- The Washington Times - Monday, February 17, 2014

ANALYSIS/OPINION:

There are so many huge tours by country artists these days — George Strait, Kenny Chesney, Taylor Swift, Jason Aldean and at least a half-dozen others — it’s easy to think it’s always been this way.


SEE ALSO: Country Times: Leno to put Nashville spin on final shows


But the truth is the idea that a country artist could regularly fill a stadium was, well, pretty much invented by Garth Brooks.

Throughout the 1990s, Mr. Brooks ruled country (and a big chunk of rock and pop, for that matter) before pulling a John Lennon and walking away from the industry to spend time with his family. He said he didn’t want to miss seeing his three young daughters grow up.

And, poof, just like that, he was gone.

Depending on whose numbers you trust, he was the third or fourth best-selling musical act — behind The Beatles and Elvis, right there with Michael Jackson.

That was almost 15 years ago. Today, with his youngest daughter about to graduate from high school, the 52-year-old Oklahoman clearly seems to be laying the groundwork for what would be one of the entertainment industry’s most extraordinary comebacks.

In November, Mr. Brooks released “Blame It All on My Roots: Five Decades of Influences” — a six-CD/two-DVD box set of 77 (count ‘em, 77) cover songs and 33 music videos featuring his takes on a handful of country standards, an entire album of classic R&B and his favorite singer-songwriter odes of the 1970s.

Eclectic? Definitely. Indulgent? Uh … did I mention 77 songs? No matter.

Fans showed immediately they hadn’t forgotten the superstar who had dropped only a smattering of new recordings in more than a decade: “Blame It All on My Roots” shot to the top of Billboard’s Top 200 and Top Country Albums charts. It’s still comfortably nestled in the top 10 on most country charts, even though it retails for $25 to $35 and, again, it’s four CDs of covers, two cds of hits. That’s a lot of Brooks for your buck.

Later in November, he confirmed on “Good Morning America” that, yes, he is getting the band back together. He told country music fan Robin Roberts that he would do a “world tour” in 2014, but offered no details.

Then last month, two shows were announced for July 25 and 26 at the 80,000-seat Croke Park in Dublin, Ireland. Tickets sold out in 90 minutes. A third show was added, then a fourth, then a fifth. Promoters said they’d never seen anything sell so fast.

Almost a half-million tickets were sold in all, so many that residents near the Irish soccer stadium are threatening to sue over the Garth-a-thon.

For five days in late July, Dublin, of all places, becomes the epicenter of all things Garth — an Emerald Isle launch pad for a tour that will be as anticipated and as scrutinized and anything The Stones or Katy Perry or Tim McGraw has on stage this year.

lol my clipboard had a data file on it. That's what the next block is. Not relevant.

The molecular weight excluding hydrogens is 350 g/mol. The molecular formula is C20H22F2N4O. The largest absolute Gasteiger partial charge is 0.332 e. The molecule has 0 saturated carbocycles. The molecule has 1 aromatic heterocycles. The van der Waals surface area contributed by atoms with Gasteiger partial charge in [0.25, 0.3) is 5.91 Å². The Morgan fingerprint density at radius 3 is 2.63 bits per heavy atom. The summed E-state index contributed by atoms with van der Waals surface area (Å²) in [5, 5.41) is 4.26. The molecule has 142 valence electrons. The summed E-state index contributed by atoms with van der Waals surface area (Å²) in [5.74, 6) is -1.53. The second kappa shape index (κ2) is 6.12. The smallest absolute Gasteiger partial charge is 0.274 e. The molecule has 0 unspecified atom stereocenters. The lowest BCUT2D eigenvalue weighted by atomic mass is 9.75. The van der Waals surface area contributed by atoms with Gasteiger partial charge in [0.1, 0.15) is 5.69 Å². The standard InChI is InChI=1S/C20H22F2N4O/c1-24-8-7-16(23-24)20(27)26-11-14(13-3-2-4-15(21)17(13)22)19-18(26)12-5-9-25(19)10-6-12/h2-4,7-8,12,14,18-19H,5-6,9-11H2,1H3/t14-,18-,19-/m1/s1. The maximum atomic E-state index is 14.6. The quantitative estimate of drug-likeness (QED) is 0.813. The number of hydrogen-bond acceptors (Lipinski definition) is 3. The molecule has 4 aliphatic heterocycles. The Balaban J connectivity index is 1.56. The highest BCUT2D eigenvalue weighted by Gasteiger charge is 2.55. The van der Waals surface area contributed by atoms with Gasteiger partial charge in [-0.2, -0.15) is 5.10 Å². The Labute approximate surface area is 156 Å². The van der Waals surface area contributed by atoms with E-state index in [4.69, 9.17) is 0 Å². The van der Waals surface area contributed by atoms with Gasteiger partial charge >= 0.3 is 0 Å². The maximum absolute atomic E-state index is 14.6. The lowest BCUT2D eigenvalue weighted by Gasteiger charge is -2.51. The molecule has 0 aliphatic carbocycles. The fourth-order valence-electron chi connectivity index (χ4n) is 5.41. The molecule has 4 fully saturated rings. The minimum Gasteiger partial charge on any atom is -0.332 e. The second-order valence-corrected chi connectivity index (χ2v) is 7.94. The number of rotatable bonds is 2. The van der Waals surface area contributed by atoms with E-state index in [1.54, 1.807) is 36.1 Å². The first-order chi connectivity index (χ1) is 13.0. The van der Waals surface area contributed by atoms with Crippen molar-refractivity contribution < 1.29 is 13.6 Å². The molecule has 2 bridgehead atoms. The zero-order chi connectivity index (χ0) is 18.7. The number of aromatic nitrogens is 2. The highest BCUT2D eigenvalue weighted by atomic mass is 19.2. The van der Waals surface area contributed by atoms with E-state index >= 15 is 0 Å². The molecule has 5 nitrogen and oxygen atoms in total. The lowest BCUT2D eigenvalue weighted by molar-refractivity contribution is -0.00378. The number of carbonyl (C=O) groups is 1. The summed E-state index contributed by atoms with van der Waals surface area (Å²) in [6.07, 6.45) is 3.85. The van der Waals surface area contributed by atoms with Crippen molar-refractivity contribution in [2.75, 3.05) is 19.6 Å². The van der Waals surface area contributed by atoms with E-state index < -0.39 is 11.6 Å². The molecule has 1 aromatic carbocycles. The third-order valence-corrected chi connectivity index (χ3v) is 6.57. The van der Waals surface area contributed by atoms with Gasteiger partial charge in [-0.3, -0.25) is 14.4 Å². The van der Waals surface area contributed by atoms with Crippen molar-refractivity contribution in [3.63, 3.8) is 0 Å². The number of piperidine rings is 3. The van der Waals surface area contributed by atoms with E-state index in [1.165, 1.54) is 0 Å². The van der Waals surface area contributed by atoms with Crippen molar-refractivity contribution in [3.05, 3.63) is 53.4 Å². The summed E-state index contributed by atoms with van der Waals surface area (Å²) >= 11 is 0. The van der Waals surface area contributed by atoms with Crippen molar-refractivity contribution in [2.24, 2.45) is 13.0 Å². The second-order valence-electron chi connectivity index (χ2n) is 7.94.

How scrutinized?

In a story that reminds me of Beatle-ologists who played records backwards and used magnifying glasses to pore over album photos, ticket industry writer Jesse Lawrence uncovered a clue in Mr. Brooks‘ emotional appearance this month on Jay Leno’s final episode of “The Tonight Show.”

A “B” emblazoned on Mr. Brooks‘ guitar, the eagle-eyed Mr. Lawrence noted on Forbes.com, looks like the stylized “B” from the Boston Red Sox logo. Perhaps a sign that Fenway Park is on the list of still-unnamed tour venues?

Remains to be seen, as the incremental, buzz-building roll-out of information reminds us that Mr. Brooks, who graduated with an advertising degree at Oklahoma State University, is as much a marketing whiz as he is musical genius.

Wherever he goes, look for repeats of what happened in Dublin — sellouts in minutes, added shows.

And when he comes to town, look for a show like nothing else in country music. Every scruffy, would-be tough guy in Nashville — from Eric Church to Jason Aldean — is welding heavy metal riffs into their live shows these days. But Garth? When they invited him to participate in a KISS tribute album in the 1990s, he was the only act who brought in Gene Simmons and Paul Stanley as his backup band.

It will be interesting to see what the second half of Garth Brooks‘ career looks like when it comes to recording: For a man who has sold so many records and had so many hits, he has not necessarily had a huge influence on the canon of country music.

But on stage, which is where today’s artists make most of their money, he has always been a force.

He’s older, but country fans — all music fans, for that matter — are willing to shell out big cash to see “legacy” acts. The aforementioned Stones, Billy Joel, Elton John, Paul McCartney, The Eagles — they break records seemingly every time they go out on the road.

George Strait, an early inspiration for Mr. Brooks, is 61, and if there’s anyone on the circuit who could steal a little of Mr. Brooks‘ thunder, it’s the “King of Country.” Mr. Strait, a legendary road warrior himself, says he’s retiring from touring, and his last 20 shows are as hot a ticket as anything out there this summer.

Older artists like Mr. Strait, Willie Nelson, Johnny Cash have always been welcomed in country, and often afforded an opportunity to make relevant music late into their careers. Look at Cash’s acclaimed twilight sessions with producer Rick Rubin. And Mr. Strait was last year’s Country Music Association entertainer of the year. Again.

The balding Mr. Brooks may look a little older, a little more ordinary compared to matinee idols like Luke Bryan and Blake Shelton — who both are headlining big tours this summer.

But I wouldn’t be surprised if the one-time country superstar comes up with a little 1990s magic: Not just a comeback, but the tour of the year.

Now, how about a show at FedEx Field.